10. Annotations

10.1. Introduction

Annotations are used to further define meta properties of language elements such as types, variables and functions. These annotations are used by the compiler and validator to prohibit the developer from introducing constructs which are either not allowed or are unnecessary in certain contexts.

Since annotations are to be processed by the compiler and the compilation cannot be extended by third-party users for security reasons, annotations cannot be defined by developers. Instead, the compiler comes with a predefined set of annotations which are summarized here.

10.1.1. Syntax

Annotations are used similarly as in Java (although new annotations cannot be defined by the user). They are formally defined as follows:

Annotation:'@' AnnotationNoAtSign;
ScriptAnnotation returns Annotation: '@@' AnnotationNoAtSign;

AnnotationNoAtSign returns Annotation:
    name=AnnotationName (=> '(' (args+=AnnotationArgument (',' args+=AnnotationArgument)*)? ')')?;

    LiteralAnnotationArgument | TypeRefAnnotationArgument



10.1.2. Properties

We use the map notation for retrieving annotation properties and values from a list of annotations, for example x.annotationsRequired, or shorter x@Required.

10.1.3. Element-Specific Annotations

The following annotations are element-specific and are explained in the corresponding sections:

Table 11. Element-Specific Annotations
Annotation Element Types Section


TypeDefiningElement, Member, Function, Export






Class, Member












Class, Export Statement


Script, ExportDeclaration, ExportableElement


External Declaration


External Declaration


TypeDefiningElement, Member












1. intended for internal use only; will be removed

10.1.4. General Annotations IDEBUG

@IDEBUG is an annotation similar to Java’s @SuppressWarnings. It changes the severity of an issue from an error to a warning so that code can be compiled regardless of validation errors. This is to be used for known IDE bugs only.

10.1.5. Syntax

'@IDEBUG' '(' bugID = INT ',' errorMessage=STRING ')'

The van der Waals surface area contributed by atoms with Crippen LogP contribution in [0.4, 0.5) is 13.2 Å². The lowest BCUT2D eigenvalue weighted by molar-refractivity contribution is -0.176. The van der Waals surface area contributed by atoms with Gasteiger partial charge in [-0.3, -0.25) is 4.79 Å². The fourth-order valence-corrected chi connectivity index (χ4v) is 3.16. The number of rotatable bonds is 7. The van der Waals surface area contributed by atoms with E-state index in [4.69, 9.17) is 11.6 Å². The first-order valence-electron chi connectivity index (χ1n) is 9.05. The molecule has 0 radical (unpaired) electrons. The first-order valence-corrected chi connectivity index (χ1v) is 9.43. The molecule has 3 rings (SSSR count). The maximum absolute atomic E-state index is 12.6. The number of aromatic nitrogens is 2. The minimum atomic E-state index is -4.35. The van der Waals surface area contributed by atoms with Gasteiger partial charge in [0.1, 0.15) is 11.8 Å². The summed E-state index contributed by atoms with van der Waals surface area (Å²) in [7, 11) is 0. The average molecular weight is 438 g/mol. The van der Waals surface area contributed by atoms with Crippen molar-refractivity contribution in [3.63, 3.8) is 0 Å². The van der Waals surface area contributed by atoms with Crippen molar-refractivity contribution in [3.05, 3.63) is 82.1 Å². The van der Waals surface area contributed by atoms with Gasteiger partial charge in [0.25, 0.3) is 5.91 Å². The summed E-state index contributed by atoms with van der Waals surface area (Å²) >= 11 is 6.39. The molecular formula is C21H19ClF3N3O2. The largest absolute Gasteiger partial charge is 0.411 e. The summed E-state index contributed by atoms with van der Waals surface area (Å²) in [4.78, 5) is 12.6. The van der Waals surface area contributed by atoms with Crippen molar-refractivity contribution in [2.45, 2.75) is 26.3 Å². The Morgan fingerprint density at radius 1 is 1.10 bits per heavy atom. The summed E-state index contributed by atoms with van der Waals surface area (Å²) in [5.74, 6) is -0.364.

The annotation is defined transitively and repeatable on script, type declaration, function and method level. Semantics

This annotation will cause errors issued in the scope of the annotation (in the defined script, type, or method) to be transformed to warnings if their message text is similar to the errorMessage text. If errorMessage ends with (three dots as a single character, created by Eclipse to abbreviate messages), then the error’s message text must start with the specified text.

If no matching error is found, the annotation itself will issue an error.

Example 98. IDEBUG Example

In the following code snippet, two errors are to be transformed to warnings.

export class TestDataBridge with IModuleTest {
    @IDEBUG(166, "{function(number):void} is not a subtype of {function(T):void}.") (1)
    @IDEBUG(91, "Incorrect number of arguments: expected 1, got 2.") (2)
    @Override public run(): void {
        var foo = new Foo(),
            cb = function(val: number): void {},
            db = DataBridge.<number>bind(foo, "bar");
        db.add(cb); (3)
1 The annotation transforms the error {function(number):void} is not a subtype of {function(T):void} into a warning with the following text:
2 This annotation was proposed as a workaround for IDEBUG-91 which has been fixed.
No error message is produced and an error will be issued on this line instead:
3 The first error occurs since there is a bug in the IDE type system (as of writing this example) where type arguments are not correctly bound in the case of function expressions used as callback methods. Suppress Warnings
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10.2. Declaration of Annotations

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